Retrospective motion compensation for edited MR spectroscopic imaging

Kimberly L. Chan, Peter B. Barker

Research output: Contribution to journalArticlepeer-review

3 Scopus citations


Edited magnetic resonance spectroscopic imaging (MRSI) is capable of mapping the distribution of low concentration metabolites such as gamma-aminobutyric acid (GABA) or and glutathione (GSH), but is prone to subtraction artifacts due to head motion or other instabilities. In this study, a retrospective motion compensation algorithm for edited MRSI is proposed. The algorithm identifies movement-affected signals by comparing residual water and lipid peaks between different transients recorded at the same point in k-space, and either phase corrects, replaces or removes affected spectra prior to spatial Fourier transformation. The method was tested on macromolecule-unsuppressed GABA-edited spin-echo MR spectroscopic imaging data acquired from 8 healthy adults scanned at 3T. Relative to non-motion compensated data sets, the motion compensated data had significantly less subtraction artifacts across subjects. The residual choline (Cho) peak in the spectrum (which is well resolved from as a different chemical shift from GABA and is completely absent in a spectrum without subtraction artifact) was used as a metric of motion artifact severity. The normalized Cho area was 5.14 times lower with motion compensation than without motion compensation. A ‘removal-only’ version of the technique is also shown to be promising in removing motion-corrupted artifacts in a GSH-edited MRSI acquisition acquired in 1 healthy subject. This study introduces a motion compensation technique and demonstrates that retrospective compensation in k-space is possible and significantly reduces the amount of subtraction artifacts in the resulting edited spectra.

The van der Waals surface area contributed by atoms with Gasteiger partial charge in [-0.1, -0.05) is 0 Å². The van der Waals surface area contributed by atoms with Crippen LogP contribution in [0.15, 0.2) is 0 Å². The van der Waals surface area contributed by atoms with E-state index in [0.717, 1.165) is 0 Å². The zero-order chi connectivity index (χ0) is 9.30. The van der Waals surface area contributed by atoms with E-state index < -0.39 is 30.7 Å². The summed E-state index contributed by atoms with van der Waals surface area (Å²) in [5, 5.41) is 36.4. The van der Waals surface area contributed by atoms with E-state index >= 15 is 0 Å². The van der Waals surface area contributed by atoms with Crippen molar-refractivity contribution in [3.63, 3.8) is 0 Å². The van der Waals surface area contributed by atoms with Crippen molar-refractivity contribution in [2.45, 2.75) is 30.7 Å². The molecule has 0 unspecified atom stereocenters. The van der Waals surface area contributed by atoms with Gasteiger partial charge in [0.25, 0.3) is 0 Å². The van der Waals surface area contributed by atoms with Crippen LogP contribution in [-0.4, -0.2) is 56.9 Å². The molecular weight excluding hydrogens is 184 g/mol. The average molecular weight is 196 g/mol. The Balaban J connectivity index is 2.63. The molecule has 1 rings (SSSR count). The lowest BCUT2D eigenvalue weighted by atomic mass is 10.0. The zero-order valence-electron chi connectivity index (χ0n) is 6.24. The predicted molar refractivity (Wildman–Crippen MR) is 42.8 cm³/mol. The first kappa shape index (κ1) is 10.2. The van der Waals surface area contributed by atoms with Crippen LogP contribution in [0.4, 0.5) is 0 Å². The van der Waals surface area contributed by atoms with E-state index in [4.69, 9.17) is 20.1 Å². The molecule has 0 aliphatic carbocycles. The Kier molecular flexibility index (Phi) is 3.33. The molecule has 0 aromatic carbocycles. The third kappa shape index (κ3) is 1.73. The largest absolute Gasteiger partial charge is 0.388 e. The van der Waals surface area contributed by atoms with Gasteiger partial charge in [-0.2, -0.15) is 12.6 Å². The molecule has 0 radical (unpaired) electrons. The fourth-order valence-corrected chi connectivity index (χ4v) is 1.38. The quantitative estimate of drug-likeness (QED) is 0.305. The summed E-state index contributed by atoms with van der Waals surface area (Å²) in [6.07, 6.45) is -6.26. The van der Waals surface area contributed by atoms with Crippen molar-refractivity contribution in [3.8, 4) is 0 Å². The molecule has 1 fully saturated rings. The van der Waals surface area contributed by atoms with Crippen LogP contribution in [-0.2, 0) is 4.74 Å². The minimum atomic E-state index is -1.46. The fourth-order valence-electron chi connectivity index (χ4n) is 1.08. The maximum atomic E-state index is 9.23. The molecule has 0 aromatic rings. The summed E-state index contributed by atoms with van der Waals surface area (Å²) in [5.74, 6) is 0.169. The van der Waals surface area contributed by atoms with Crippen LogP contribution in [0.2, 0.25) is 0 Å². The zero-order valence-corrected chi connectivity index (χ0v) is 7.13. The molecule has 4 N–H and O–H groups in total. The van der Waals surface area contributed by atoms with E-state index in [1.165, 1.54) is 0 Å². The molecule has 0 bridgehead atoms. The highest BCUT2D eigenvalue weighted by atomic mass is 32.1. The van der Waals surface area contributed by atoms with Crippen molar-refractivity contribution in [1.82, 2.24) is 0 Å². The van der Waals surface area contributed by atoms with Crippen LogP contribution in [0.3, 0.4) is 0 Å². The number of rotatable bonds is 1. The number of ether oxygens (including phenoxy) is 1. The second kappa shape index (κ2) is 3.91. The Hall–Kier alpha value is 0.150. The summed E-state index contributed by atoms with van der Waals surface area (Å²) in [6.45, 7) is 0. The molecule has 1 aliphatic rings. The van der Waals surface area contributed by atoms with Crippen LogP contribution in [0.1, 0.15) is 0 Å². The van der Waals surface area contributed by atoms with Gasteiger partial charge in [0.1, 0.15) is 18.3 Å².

Original languageEnglish (US)
Article number116141
StatePublished - Nov 15 2019


  • Brain
  • Editing
  • GABA
  • GSH
  • MRS
  • MRSI

ASJC Scopus subject areas

  • Neurology
  • Cognitive Neuroscience


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